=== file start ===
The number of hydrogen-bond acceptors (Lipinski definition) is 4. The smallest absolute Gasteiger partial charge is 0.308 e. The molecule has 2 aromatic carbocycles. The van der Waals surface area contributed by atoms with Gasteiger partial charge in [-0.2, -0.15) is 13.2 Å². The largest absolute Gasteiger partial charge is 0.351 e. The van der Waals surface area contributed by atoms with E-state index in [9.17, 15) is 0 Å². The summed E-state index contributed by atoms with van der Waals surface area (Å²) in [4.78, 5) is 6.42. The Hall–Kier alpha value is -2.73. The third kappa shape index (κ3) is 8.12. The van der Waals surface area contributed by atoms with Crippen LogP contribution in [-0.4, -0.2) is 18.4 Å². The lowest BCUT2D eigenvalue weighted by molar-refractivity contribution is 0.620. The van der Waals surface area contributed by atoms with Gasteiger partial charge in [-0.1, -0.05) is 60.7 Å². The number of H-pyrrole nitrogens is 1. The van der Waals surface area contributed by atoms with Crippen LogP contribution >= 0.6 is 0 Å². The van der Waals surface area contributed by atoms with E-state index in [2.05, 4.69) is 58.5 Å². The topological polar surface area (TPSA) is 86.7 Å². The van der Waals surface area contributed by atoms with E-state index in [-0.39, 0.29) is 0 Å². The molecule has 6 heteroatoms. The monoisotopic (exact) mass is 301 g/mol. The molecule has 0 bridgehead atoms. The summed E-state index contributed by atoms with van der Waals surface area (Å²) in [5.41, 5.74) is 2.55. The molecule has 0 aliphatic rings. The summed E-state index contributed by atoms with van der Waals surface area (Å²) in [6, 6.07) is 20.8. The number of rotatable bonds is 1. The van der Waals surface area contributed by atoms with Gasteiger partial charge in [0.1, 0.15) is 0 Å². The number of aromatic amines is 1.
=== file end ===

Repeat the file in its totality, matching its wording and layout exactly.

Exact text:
The number of hydrogen-bond acceptors (Lipinski definition) is 4. The smallest absolute Gasteiger partial charge is 0.308 e. The molecule has 2 aromatic carbocycles. The van der Waals surface area contributed by atoms with Gasteiger partial charge in [-0.2, -0.15) is 13.2 Å². The largest absolute Gasteiger partial charge is 0.351 e. The van der Waals surface area contributed by atoms with E-state index in [9.17, 15) is 0 Å². The summed E-state index contributed by atoms with van der Waals surface area (Å²) in [4.78, 5) is 6.42. The Hall–Kier alpha value is -2.73. The third kappa shape index (κ3) is 8.12. The van der Waals surface area contributed by atoms with Crippen LogP contribution in [-0.4, -0.2) is 18.4 Å². The lowest BCUT2D eigenvalue weighted by molar-refractivity contribution is 0.620. The van der Waals surface area contributed by atoms with Gasteiger partial charge in [-0.1, -0.05) is 60.7 Å². The number of H-pyrrole nitrogens is 1. The van der Waals surface area contributed by atoms with Crippen LogP contribution >= 0.6 is 0 Å². The van der Waals surface area contributed by atoms with E-state index in [2.05, 4.69) is 58.5 Å². The topological polar surface area (TPSA) is 86.7 Å². The van der Waals surface area contributed by atoms with E-state index in [-0.39, 0.29) is 0 Å². The molecule has 6 heteroatoms. The monoisotopic (exact) mass is 301 g/mol. The molecule has 0 bridgehead atoms. The summed E-state index contributed by atoms with van der Waals surface area (Å²) in [5.41, 5.74) is 2.55. The molecule has 0 aliphatic rings. The summed E-state index contributed by atoms with van der Waals surface area (Å²) in [6, 6.07) is 20.8. The number of rotatable bonds is 1. The van der Waals surface area contributed by atoms with Gasteiger partial charge in [0.1, 0.15) is 0 Å². The number of aromatic amines is 1.